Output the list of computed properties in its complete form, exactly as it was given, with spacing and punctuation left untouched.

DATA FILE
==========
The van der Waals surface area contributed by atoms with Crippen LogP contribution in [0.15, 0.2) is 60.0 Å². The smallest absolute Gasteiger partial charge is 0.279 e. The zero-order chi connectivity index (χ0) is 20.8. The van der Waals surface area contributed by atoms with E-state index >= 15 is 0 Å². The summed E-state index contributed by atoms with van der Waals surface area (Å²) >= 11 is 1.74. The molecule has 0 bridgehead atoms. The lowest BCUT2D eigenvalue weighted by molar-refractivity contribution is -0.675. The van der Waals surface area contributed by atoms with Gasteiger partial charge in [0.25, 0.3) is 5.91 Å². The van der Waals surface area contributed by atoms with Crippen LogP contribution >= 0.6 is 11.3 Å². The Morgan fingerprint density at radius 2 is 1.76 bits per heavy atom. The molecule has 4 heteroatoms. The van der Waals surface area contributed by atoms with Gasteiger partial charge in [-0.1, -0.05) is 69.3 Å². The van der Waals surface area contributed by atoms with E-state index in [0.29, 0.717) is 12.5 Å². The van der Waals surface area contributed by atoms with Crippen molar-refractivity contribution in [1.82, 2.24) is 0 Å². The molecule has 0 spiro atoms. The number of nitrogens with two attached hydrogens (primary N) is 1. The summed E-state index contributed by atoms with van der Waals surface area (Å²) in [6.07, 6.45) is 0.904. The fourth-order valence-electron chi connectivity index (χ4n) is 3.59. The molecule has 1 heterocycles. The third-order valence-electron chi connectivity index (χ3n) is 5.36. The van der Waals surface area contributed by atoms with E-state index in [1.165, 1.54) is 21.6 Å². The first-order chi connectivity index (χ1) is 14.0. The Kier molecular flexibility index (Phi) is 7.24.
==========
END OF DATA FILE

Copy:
The van der Waals surface area contributed by atoms with Crippen LogP contribution in [0.15, 0.2) is 60.0 Å². The smallest absolute Gasteiger partial charge is 0.279 e. The zero-order chi connectivity index (χ0) is 20.8. The van der Waals surface area contributed by atoms with E-state index >= 15 is 0 Å². The summed E-state index contributed by atoms with van der Waals surface area (Å²) >= 11 is 1.74. The molecule has 0 bridgehead atoms. The lowest BCUT2D eigenvalue weighted by molar-refractivity contribution is -0.675. The van der Waals surface area contributed by atoms with Gasteiger partial charge in [0.25, 0.3) is 5.91 Å². The van der Waals surface area contributed by atoms with Crippen LogP contribution >= 0.6 is 11.3 Å². The Morgan fingerprint density at radius 2 is 1.76 bits per heavy atom. The molecule has 4 heteroatoms. The van der Waals surface area contributed by atoms with Gasteiger partial charge in [-0.1, -0.05) is 69.3 Å². The van der Waals surface area contributed by atoms with E-state index in [0.29, 0.717) is 12.5 Å². The van der Waals surface area contributed by atoms with Crippen molar-refractivity contribution in [1.82, 2.24) is 0 Å². The molecule has 0 spiro atoms. The number of nitrogens with two attached hydrogens (primary N) is 1. The summed E-state index contributed by atoms with van der Waals surface area (Å²) in [6.07, 6.45) is 0.904. The fourth-order valence-electron chi connectivity index (χ4n) is 3.59. The molecule has 1 heterocycles. The third-order valence-electron chi connectivity index (χ3n) is 5.36. The van der Waals surface area contributed by atoms with E-state index in [1.165, 1.54) is 21.6 Å². The first-order chi connectivity index (χ1) is 14.0. The Kier molecular flexibility index (Phi) is 7.24.